- Probe the molecular nature of the two types of signal peptide binding sites.
- Test models for the relationship between these two sites.
- Elucidate the molecular events triggered by signal peptide binding to the TatBC complex.
Methods to be used include analysis of signal peptide-TatBC interactions in solution using isothermal titration calorimetery and fluorescence labelling, as well as analysis of substrate-transporter interactions in membranes using site-directed photoaffinity crosslinking and in vitro transport assays. These studies will be assisted by the characterization and use of a range of engineered Tat proteins. Further insight into the mechanism of TatBC will be obtained by isolating genetic suppressors of mutations that affect substrate-translocase interactions.
These data will provide crucial information on how the substrate protein interacts with the Tat system during the translocation cycle. This fundamental knowledge will support drug discovery activities and underpin commercial efforts to exploit the Tat pathway in the production of proteins of theraputic relevance.

Planned Impact

The export of proteins by bacteria is a critical process that is essential for their survival and for the delivery of virulence factors during pathogenesis. The Tat pathway is a highly unusual protein transport system that exports folded proteins across the bacterial cytoplasmic membrane. The Tat system is found in most pathogenic bacteria (including the genera Salmonella, Escherichia, Shigella, Yersinia, Legionella, Vibrio, Helicobacter, Pseudomonas, Mycobacterium, Staphylococcus, Bacillus, Streptococcus, Haemophilus, Brucella, Campylobacter, Rickettsia, Bordetella, Burkholderia, Neisseria, and Klebsiella) and has been found to be essential for virulence in all tested cases. The Tat system is an essential pathway in some bacteria including Mycobacterium tuberculosis, the causative agent of tuberculosis.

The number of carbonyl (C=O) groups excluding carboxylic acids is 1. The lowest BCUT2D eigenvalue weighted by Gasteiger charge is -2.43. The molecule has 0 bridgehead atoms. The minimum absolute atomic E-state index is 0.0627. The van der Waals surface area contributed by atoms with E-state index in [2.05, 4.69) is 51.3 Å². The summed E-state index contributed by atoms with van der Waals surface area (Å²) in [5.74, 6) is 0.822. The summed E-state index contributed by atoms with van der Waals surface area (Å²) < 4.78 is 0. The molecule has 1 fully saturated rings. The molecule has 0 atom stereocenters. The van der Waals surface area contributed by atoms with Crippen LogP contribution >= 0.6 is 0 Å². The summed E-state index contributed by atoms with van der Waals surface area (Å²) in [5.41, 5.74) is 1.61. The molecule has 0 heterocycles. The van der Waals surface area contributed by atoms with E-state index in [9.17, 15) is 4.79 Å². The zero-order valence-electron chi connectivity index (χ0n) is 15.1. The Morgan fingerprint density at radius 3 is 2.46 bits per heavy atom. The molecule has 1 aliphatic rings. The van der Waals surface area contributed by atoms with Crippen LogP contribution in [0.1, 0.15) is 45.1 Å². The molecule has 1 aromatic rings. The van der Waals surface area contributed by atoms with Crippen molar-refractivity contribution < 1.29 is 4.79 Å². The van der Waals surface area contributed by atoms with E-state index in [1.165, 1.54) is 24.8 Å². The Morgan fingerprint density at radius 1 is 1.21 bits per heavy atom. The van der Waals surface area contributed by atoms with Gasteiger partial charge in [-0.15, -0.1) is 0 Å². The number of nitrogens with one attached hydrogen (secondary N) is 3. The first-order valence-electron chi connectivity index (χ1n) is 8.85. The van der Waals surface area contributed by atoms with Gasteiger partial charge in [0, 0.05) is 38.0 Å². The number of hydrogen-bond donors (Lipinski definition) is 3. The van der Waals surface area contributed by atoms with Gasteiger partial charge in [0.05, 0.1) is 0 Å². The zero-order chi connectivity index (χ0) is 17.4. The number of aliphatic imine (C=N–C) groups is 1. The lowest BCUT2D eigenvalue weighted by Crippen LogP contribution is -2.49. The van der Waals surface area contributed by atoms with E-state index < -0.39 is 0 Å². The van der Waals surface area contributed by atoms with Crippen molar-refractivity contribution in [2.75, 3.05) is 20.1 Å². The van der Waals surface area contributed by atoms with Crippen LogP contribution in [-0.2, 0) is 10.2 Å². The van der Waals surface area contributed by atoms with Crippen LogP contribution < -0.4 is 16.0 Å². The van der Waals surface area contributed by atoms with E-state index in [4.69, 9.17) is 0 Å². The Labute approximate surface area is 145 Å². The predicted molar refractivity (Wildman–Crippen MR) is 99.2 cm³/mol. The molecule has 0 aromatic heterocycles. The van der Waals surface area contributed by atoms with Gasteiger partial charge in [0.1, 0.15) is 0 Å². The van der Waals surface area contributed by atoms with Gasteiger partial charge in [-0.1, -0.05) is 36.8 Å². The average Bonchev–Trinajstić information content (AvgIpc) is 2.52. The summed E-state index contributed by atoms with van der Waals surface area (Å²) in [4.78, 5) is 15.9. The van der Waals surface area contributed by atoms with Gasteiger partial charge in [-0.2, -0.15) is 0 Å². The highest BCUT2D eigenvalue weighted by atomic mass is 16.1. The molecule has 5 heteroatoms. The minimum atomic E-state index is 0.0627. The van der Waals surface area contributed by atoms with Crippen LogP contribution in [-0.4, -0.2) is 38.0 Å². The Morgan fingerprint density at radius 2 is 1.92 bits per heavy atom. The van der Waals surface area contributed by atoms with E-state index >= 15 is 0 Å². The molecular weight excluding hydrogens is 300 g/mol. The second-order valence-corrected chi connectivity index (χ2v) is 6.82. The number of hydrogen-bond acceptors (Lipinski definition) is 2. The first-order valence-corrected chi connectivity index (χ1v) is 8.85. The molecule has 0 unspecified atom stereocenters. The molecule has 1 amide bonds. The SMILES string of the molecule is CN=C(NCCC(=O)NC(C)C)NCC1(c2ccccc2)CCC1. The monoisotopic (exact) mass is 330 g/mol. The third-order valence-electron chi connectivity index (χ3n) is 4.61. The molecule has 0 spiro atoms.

Since the Tat system is absent from human cells it represents a novel target for development of antibacterial compounds and in a separate project we are currently screening for small molecules that interfere with the operation of the Tat pathway.